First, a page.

We made a quick stop in Hong Kong, mainly to obtain tourist visas for China, but because of great friends, were able to experience the city with the best of the ex-pats. Here are a few tips if you have a few hours to spare there.
Little Bao. Get the Pork Belly Bao (slow-braised pork belly, leek & shiso red onion salad, sesame dressing, hoisin ketchup) and Szechuan Fried Chicken Bao (Chinese black vinegar glaze, Szechuan mayo, coleslaw). If you have room afterwards, splurge for the LB Salt Ice Cream Bao (salted ice cream and caramel sauce on a mini bao roll). You won’t be disappointed.
Chom Chom. Order the Shaking Beef (Beef Tenderloin, Watercress & Rocket Salad, Jasmine Rice), Pho Roll (Grilled Beef, Fresh Rice Noodle, Pickled Daikon, Purple Basil), Summer Paper Roll (Market Vegetables, Vermicelli, Avocado, Herbs, Peanut Sauce), and Salt & Pepper Squid.
Motorino Pizza. Known originally for it’s delicious pies in the New York City, Motorino has expanded to feed the hungry ex-pats of Hong Kong. Found in two locations, the shop in Soho is conveniently located right off of the escalators. The meatball pizza is what they’re known for, but all of their pies are fantastic. Would also recommend the pumpkin and goat cheese salad (if in season).
Junk Boats. If you happen to be in Hong Kong over a weekend in the summer, and know of someone who can spring to get you an invite for a Junk Boat party, it’s well worth it. For a flat fee, your drinks, food and spot on the boat will be covered. It’s truly the best way to experience Hong Kong; you’ll get to enjoy the day meeting fun and interesting people, who are all likely ex-pats from the UK, U.S., Australia and New Zealand, while taking in some incredible views of the city skyline as you sail out to nearby islands where you’ll swim and party all day.
CÉ LA VI. Located on the top three floors of California Tower, Ce la Vi is a swanky rooftop bar, boasting beautiful views of the Hong Kong skyline twinkling at night. Insider tip: Men must wear covered shoes and appropriate clothes (collared shirts, nice shorts or pants) to enter.
Experience cred: Thank you Josh and Laura for taking us out to experience the best of Hong Kong!
- Uber is available in Hong Kong but surge pricing usually applies if you’re on the Kowloon side.
- Taxis are very cheap, but only accept cash. Most drivers understand English, but to be safe, you can download an app called Hong Kong Taxi for easy translations.
- Octopus cards are what you’ll need to get around on public transportation. They can be used to ride the train, bus, and tram. You can even use them to make purchases at 7-11!
- Hong Kong is mostly a cash-driven city, but many businesses on the Western side of the island accept credit cards. ATMs are easily accessible in case you find yourself in a pinch.
Must know for getting a Chinese visa
If you’re looking to get a visa to enter China as a U.S. Citizen while in Hong Kong, we’d recommend downloading and reading this e-book.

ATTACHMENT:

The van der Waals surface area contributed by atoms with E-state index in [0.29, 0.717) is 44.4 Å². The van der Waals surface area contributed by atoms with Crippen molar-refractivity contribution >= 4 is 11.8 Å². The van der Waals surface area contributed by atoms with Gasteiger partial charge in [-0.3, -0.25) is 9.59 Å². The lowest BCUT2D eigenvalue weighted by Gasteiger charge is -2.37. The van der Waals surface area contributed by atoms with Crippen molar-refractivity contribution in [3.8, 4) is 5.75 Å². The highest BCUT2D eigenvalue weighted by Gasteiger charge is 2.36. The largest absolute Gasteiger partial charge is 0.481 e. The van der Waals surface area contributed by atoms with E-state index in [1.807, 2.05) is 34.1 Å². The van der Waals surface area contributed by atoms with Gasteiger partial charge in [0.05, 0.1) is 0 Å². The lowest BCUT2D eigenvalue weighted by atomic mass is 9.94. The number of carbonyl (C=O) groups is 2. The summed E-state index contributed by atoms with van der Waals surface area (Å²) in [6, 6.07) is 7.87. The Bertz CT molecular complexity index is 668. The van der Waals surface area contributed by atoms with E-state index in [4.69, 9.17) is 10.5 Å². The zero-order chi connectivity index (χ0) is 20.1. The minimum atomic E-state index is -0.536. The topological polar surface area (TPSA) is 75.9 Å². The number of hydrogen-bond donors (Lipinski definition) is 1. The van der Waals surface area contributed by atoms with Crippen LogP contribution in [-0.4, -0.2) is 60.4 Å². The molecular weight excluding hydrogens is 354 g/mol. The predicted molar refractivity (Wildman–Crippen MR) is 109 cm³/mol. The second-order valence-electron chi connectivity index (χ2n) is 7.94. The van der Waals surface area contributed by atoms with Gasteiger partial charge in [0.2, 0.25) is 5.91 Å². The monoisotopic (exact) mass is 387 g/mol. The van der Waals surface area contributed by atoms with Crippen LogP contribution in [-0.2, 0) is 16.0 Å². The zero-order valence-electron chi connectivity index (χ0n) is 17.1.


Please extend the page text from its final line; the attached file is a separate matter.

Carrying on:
Other recommended things to see and do*
- Victoria Peak. A must-see, but you’ll need a clear day in order to see anything. Accessible by taxi, you can ride to the top, take in the views over Hong Kong Island and Kowloon. If there’s not an enormous line, you can take the famous Peak Tram back down.
- Big Buddha on Lantau Island. To access, take the train to Tung Chung, then switch to the cable car for Ngong Ping 360. Buy cable car tickets ahead of time so you don’t have to wait in line. The Big Buddha and monastery are at the top. Insider tip: If you visit the Big Buddha, you can go to Tai-O fishing village as well. A bus will take you there from Ngong Ping. It’s a traditional fishing village that’s great to walk through, famous for it’s stilt houses.
- Kowloon Peninsula for “A Symphony of Lights” that takes place every night around 8pm on The Avenue of the Stars.
- Stanley. Southside of Honk Kong Island where you’l find small markets and restaurants. It’s an ex-pat heavy area with nice views of the water and mountains.
Promenade in Tsim Sha Tsui (also known as TST). There you’ll find great views back to Hong Kong Island.
- Tsim Sha Tsui (TST) Area. Here you’ll find heaps of high end shopping, and great hotels. It’s a good area to walk around in, and close to Promenade.
- Star Ferry. This is the oldest ferry in Hong Kong. It’s said to be a bit touristy, but also used by locals to cross the Harbor. You’ll get a great 360 view of HK during the ride, and then be dropped off near the Promenade. The ride itself is a short 10 minutes and very cheap. Sit on the top deck.
- Chi Lin Nunnery. Japanese garden.
Ladies Market. This is where you can go have a traditional Asian market experience. (Note: This is more a market for handicrafts and knock-offs rather than food)
- Wet markets. Opposite from the Ladies Market, these are markets that locals frequent for the variety of fish and meat hanging in the streets.
- Mid-Level Escalators. Hong Kong is home to the longest covered escalator system in the world. A series of 14 elevators with an alternating schedule takes you down from 6am – 10am, and up from 10am – midnight. Makes getting around the area a bit easier and they’re free to use.
- Hiking. There are a lot of hikes to take advantage of. To name a few- on the more famous side there is Dragon’s Back: a great trail with views and easy to get to by taxi, Peak Hike: trail up the side of the island to the Peak, and The Twins: harder in difficulty, with a lot of steps, but takes you to some beautiful remote beaches with white sand.
- Lamma Island. You can take a ferry to one side of island, do a 1.5 hour walk/hike to the other side. Known for local seafood and some small beaches.
- Macau. If you like to gamble, this is your spot; said to be 90% gambling, 10% entertainment. It takes around an hour to get there by ferry.
*Suggestion Cred: Thank you Zach and Jess for all your wonderful recommendations!